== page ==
This much I know: Moana Maniapoto - musician, writer

By Sarah Daniell

Moana Maniapoto.
Moana Maniapoto.

My definition of success is having a loving relationship with yourself, partner, kids and whanau. Living your passion. Finding out you have made a difference. Finishing a run without collapsing.

My idea of success has changed as a young woman in the music industry, to now. Early on it was about performing a song well or achieving radio airplay. Now it's more about composing a song I'm proud of, performing it live and seeing the response from the audience. I love playing overseas because no one knows us from a bar of soap. They don't have issues around te reo Maori or my politics - in fact, I think that's part of our charm. When you go in with a clean slate, you stand and fall on your performance and that's quite liberating. Of course, the fact that after all these years, I'm still singing, recording, touring, writing - and feeling like I'm getting better at it - I think that's success.

My interest in the big questions arose at the University of Auckland in the 80s.

On campus, I studied under Jane Kelsey and David Williams. I met and married my now former husband Willie Jackson, who was the youngest union president in the freezing works, so he was always fighting for the rights of his workers. For the whole Jackson family, including his parents June and Bob, politics and justice was all-consuming. I was around the likes of Hone Kaa, Patu Hohepa, Ranginui Walker, Rua Rakena, Syd Jackson and also Rob Cooper. Rob gave me Pedagogy of the Oppressed (Paolo Friere) to read, then he tested me on it. Every time I asked him a question, he would ask one back. It drove me nuts. But it sure got me thinking. The big questions in my life always evolved around tino rangatiratanga and justice. They still do.

I surprised myself by compromising on something I never thought I would. When I got married, it never occurred to me to drop my surname for my ex-husband's. We had some scrapes over that one. In the end, I took on a double-banger. It was a huge compromise for both of us.

If I were a word in te reo, I would be Maniapoto. Proudly so.

In terms of commentary on current affairs, I'm desperate to hear or read more of Robert Fisk, whose 2008 lecture I attended; and John Campbell, whose probing interviews with Minister Nick Smith have helped propel me up the Muriwai hill.

The task I apply myself to with a religious degree of devotion and focus is writing because "every word has to earn its place" (Derek Fox).

In te reo, my current state of mind is Marie - calm.

Aotearoa was at its healthiest, in terms of activism, in the 70s and 80s. I watched the Maori Land March, occupations of Bastion Pt and Raglan on television as a schoolgirl. There was He Taua (led by Hone Harawira) and the 81 Springbok protests. There was the 1984 Hikoi to Waitangi and annual protests up there, the Hui Taumata, the NZ Maori Council v Attorney-General re the State-Owned Enterprises Bill. As well, the anti-nuclear movement, push for the Waitangi Tribunal, rallies for the Homosexual Law Reform, Maori Language protest ... yeah, it was all go back then, on multiple fronts.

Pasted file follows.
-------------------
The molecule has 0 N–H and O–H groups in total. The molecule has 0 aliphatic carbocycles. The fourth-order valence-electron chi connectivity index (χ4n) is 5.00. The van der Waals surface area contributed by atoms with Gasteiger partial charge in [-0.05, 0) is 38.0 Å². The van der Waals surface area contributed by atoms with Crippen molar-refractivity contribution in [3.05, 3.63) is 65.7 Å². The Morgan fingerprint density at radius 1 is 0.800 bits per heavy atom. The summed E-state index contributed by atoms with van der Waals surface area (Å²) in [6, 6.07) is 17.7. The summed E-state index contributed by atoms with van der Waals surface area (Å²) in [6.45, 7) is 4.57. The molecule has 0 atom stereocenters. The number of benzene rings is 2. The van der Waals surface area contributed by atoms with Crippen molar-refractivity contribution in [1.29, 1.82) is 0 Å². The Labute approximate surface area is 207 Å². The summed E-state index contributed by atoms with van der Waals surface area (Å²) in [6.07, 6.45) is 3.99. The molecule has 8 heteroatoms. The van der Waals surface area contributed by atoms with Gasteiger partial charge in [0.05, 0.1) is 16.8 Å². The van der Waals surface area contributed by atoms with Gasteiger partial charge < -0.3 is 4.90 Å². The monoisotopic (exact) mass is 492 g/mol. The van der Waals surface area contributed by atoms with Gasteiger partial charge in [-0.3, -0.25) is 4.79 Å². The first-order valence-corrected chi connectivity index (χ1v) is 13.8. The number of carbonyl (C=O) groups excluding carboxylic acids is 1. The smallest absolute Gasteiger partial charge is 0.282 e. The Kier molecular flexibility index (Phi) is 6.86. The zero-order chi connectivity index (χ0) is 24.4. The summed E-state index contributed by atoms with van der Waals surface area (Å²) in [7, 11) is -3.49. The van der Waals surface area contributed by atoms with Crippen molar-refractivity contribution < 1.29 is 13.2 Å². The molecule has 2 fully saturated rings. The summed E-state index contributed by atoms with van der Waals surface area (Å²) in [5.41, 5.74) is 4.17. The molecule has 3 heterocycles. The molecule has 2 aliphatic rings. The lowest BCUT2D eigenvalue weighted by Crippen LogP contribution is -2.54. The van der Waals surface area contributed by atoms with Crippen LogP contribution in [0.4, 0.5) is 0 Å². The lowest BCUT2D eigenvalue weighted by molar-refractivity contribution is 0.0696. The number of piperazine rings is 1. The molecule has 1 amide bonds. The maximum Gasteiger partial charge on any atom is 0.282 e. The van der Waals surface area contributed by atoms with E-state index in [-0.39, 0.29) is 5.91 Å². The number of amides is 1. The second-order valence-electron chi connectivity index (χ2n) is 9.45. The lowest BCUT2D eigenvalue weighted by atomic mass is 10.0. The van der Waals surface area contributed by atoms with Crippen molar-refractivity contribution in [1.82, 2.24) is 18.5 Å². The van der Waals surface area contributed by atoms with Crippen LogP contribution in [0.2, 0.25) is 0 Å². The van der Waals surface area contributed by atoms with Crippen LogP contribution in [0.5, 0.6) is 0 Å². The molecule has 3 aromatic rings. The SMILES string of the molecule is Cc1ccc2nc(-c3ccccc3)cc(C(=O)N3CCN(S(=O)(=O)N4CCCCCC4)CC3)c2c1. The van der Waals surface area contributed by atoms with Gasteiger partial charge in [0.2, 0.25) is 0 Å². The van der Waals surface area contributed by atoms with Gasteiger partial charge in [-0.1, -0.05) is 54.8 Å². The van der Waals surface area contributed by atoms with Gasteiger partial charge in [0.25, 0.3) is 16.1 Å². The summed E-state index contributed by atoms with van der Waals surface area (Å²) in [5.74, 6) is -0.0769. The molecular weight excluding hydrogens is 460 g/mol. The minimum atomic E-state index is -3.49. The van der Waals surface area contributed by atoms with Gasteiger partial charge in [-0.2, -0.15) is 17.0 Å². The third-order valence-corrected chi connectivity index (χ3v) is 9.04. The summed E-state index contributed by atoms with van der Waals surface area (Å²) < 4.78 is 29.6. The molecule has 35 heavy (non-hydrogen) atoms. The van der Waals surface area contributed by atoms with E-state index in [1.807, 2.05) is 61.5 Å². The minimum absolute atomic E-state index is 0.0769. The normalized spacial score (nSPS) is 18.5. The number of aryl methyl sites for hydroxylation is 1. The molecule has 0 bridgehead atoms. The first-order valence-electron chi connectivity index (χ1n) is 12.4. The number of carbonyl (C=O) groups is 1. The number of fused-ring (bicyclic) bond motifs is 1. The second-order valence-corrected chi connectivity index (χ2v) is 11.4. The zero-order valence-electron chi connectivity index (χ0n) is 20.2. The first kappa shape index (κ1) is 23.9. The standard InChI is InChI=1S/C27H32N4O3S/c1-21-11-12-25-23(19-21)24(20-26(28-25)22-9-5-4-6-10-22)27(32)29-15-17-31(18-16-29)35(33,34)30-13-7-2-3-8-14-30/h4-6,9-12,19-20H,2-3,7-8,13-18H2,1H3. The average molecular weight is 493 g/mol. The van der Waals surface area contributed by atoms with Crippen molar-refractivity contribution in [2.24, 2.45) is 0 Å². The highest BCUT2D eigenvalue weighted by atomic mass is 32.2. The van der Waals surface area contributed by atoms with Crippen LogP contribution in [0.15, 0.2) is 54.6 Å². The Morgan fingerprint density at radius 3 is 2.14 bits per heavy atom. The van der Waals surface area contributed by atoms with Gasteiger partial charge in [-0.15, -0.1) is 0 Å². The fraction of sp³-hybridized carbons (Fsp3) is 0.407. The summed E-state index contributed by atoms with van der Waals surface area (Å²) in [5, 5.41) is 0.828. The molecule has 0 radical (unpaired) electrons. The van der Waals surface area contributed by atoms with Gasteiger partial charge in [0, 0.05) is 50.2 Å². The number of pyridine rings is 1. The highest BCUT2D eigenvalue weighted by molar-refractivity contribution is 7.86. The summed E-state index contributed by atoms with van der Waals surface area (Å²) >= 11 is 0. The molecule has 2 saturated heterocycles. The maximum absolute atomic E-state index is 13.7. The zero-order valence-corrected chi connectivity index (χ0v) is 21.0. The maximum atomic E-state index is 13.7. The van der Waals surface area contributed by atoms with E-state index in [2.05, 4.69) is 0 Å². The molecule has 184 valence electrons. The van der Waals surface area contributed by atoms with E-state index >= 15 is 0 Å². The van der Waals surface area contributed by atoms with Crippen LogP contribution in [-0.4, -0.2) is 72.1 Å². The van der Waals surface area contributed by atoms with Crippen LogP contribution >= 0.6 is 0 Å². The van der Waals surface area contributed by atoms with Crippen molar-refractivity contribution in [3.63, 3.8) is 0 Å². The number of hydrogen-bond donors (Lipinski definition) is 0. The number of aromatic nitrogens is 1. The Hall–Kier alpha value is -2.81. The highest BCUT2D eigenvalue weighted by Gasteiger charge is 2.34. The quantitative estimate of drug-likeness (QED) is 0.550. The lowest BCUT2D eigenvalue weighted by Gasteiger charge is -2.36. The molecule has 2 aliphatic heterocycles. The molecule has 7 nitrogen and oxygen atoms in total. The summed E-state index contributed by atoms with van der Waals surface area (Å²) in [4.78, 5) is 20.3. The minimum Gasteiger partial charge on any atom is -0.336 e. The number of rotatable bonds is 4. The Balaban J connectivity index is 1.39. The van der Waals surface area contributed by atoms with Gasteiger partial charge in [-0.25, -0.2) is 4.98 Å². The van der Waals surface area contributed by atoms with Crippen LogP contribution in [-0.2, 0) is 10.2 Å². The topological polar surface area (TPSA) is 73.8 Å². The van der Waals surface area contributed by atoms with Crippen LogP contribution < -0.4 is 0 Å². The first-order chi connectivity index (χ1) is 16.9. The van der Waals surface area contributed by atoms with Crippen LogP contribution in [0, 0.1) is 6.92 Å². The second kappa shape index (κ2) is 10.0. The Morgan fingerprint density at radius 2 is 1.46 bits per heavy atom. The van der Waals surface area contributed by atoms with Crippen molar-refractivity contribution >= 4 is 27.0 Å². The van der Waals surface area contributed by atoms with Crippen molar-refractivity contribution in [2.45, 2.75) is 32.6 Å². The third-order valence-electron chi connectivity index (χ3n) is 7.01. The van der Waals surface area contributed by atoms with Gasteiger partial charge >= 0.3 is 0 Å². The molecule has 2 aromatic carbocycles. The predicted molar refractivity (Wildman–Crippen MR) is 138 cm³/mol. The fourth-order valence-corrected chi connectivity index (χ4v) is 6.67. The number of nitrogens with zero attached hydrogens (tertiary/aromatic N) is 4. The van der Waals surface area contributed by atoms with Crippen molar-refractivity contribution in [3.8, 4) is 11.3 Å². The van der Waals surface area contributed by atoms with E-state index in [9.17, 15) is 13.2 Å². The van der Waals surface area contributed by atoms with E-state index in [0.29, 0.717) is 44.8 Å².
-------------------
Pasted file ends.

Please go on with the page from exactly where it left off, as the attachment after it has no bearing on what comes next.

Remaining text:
Maori are part of a continuum that has whakapapa and obligations to the past, present and future, so to look at a generation in isolation - like millennials - is kind of short-sighted.

I am most proud of my son Kimiora, 25, and daughter Manawanui, 8. They are good kids, who are respectful and have kind hearts. They are also independent thinkers and aren't afraid to lead.

I am not vaguely interested in and have no aptitude for anything technical. It drives my partner, Toby Mills, nuts because he thinks I should learn. I'd rather he admit defeat and just sort out my computer/remote control/car radio for me.

I have yet to learn how to accept a compliment with grace.

Technology will, in the recording studio, never be able to replace soul and passion. In life will it never take hold of the power and intimacy of human touch.

The longest period of time I've gone without talking to someone I was close to was seven years.

I have an obsession about cupboards, fridge doors, drawers and toilet lids ... they have to be closed. Why do blokes have a problem with that?

Pleasure feels giddy, decadent and slightly guilty.

If there is a god, I would like to say to him/her: why are your lot always fighting and killing each other in your various names?

The thing that makes me high ... when you're inside a musical vortex that can only happen when you, your musicians and the audience are in perfect synergy and for a few moments, the only world that exists is the one you are creating right there and then. It is fleeting but so intoxicating, you crave for the next hit. And when I sang for Nelson Mandela 20 years ago and was rewarded with a hug? Yeah, I'm still high on that.

Moana Maniapoto was inducted into the New Zealand Music Hall of Fame at the 2016 APRA Silver Scroll Awards.

- Canvas

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